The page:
Chengdu Giant Panda Breeding Base Organizes Science Popularization Activities to Celebrate the “World Wildlife Day”

World Wildlife Day, I call on all people around the world to help raise awareness and to take personal responsibility to help ensure the survival of the world's big cats and all its precious and fragile biological diversity.”
                                                                                                                                                             ——Antonio Guterres, Secretary General of the United Nations

March 3, 2018, the 5th World Wildlife Day celebrations were centered around the theme Big cats: hunters hunted. To take action, the Chengdu Giant Panda Breeding Base has organized a series of science popularization activities for visitors in the Discovery Center Square, including the introduction of relevant knowledge, exhibition of posters, distribution of science popularization materials, photo sharing, coloring wild animals and other things found in nature. Engaging and fun-filled, information about wildlife protection was transferred to the public, encouraging them to positively participate in relevant activities. Only when people all practice what is advocated, stopping the illegal wildlife trade and consciously protecting wildlife resources, the natural environment in which we live can be defended.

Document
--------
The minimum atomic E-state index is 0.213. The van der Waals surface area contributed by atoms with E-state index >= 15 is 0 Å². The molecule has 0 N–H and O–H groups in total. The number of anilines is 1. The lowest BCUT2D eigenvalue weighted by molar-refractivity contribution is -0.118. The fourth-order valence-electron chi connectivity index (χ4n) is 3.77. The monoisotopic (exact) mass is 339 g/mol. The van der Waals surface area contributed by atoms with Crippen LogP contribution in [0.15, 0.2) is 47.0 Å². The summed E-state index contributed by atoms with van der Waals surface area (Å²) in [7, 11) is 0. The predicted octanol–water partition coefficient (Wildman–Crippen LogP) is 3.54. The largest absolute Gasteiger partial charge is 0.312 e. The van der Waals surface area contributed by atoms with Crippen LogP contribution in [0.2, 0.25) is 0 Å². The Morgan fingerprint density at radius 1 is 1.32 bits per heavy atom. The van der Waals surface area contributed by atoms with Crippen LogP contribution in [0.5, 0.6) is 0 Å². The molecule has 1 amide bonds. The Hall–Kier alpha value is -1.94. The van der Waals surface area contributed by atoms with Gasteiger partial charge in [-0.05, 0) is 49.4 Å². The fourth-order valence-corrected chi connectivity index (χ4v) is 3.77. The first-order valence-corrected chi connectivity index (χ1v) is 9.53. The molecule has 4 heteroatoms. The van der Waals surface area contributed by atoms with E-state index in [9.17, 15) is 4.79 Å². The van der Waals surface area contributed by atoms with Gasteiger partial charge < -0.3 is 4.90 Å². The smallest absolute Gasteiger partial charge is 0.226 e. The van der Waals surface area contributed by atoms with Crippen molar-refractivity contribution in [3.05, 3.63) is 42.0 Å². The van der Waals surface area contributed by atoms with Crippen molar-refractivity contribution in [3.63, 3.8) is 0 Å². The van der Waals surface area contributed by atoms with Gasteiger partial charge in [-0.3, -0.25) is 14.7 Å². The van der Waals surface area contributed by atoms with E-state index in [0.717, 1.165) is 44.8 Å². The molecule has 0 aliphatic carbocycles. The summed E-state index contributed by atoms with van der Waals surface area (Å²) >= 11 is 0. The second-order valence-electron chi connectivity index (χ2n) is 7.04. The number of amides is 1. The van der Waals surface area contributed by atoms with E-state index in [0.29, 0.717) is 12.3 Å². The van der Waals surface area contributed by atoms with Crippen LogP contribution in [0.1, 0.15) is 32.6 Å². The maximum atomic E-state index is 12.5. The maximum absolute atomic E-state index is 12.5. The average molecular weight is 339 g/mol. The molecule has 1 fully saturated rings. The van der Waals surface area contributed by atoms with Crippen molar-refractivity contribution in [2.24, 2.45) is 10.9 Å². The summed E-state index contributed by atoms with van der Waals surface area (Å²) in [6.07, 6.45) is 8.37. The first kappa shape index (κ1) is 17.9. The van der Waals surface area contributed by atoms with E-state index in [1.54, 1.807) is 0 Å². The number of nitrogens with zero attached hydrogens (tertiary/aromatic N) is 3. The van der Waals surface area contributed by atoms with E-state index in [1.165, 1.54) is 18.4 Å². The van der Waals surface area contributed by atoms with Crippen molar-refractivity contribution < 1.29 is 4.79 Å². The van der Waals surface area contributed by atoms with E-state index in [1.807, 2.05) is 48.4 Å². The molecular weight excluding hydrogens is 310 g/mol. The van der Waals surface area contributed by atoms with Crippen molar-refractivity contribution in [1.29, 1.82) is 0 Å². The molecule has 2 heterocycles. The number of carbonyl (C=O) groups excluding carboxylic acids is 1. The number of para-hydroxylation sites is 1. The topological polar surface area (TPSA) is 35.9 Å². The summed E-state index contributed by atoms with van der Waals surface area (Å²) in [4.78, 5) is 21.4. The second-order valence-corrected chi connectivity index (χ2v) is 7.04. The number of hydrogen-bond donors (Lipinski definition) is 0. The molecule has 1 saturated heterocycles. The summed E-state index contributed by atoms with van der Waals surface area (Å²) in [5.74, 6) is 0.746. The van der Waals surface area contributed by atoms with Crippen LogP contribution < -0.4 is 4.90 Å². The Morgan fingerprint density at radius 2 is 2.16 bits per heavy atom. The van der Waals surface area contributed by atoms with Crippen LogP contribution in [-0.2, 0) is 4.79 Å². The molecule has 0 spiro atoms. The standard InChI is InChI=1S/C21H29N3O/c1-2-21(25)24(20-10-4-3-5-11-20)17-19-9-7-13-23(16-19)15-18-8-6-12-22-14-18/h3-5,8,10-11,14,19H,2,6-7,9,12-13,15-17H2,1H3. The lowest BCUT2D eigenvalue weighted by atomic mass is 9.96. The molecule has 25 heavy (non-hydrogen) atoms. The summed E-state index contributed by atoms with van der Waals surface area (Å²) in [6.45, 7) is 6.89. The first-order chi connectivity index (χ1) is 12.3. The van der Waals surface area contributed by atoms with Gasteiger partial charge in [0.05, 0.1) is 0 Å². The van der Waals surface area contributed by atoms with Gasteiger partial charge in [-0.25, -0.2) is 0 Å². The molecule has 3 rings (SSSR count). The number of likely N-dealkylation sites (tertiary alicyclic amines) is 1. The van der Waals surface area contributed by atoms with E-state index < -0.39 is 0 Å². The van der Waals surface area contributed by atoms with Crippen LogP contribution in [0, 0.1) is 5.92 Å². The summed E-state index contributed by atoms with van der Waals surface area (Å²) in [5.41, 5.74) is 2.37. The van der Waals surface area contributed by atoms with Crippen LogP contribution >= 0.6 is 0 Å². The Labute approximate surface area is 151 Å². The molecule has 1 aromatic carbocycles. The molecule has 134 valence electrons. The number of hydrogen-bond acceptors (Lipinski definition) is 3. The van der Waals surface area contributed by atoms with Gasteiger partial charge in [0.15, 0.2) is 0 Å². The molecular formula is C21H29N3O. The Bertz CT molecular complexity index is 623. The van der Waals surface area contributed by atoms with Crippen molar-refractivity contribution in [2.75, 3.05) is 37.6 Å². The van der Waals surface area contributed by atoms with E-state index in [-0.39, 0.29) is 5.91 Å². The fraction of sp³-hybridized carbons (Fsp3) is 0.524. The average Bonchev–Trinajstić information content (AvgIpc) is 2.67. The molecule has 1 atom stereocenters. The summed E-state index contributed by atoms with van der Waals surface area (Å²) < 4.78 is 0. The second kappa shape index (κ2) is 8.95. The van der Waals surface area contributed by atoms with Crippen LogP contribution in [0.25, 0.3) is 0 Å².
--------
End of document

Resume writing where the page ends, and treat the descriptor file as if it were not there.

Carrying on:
Big cats are among the most widely recognized and admired animals across the globe. They are found in Africa, Asia, and the Americas Except for the largest lions, tigers, leopards, and jaguars that roar, a more expansive definition of big cats has been adopted in recent years, which also includes the cheetah, snow leopard, puma, clouded leopard, and others. However, today these awe-inspring predators are facing many and varied threats, primarily caused by humans. Overall, their populations are declining at a disturbing rate due to losses of habitat and prey, conflicts with people, poaching and illegal trade. For example, tiger populations plummeted 95% over the last century, and African lion populations dropped 40% in just 20 years. All wild cats are listed in the Appendix I and Appendix Ⅱ of Endangered Species of Wild Fauna and Flora. A range of actions and measures took by the international community are also underway to reverse this trend.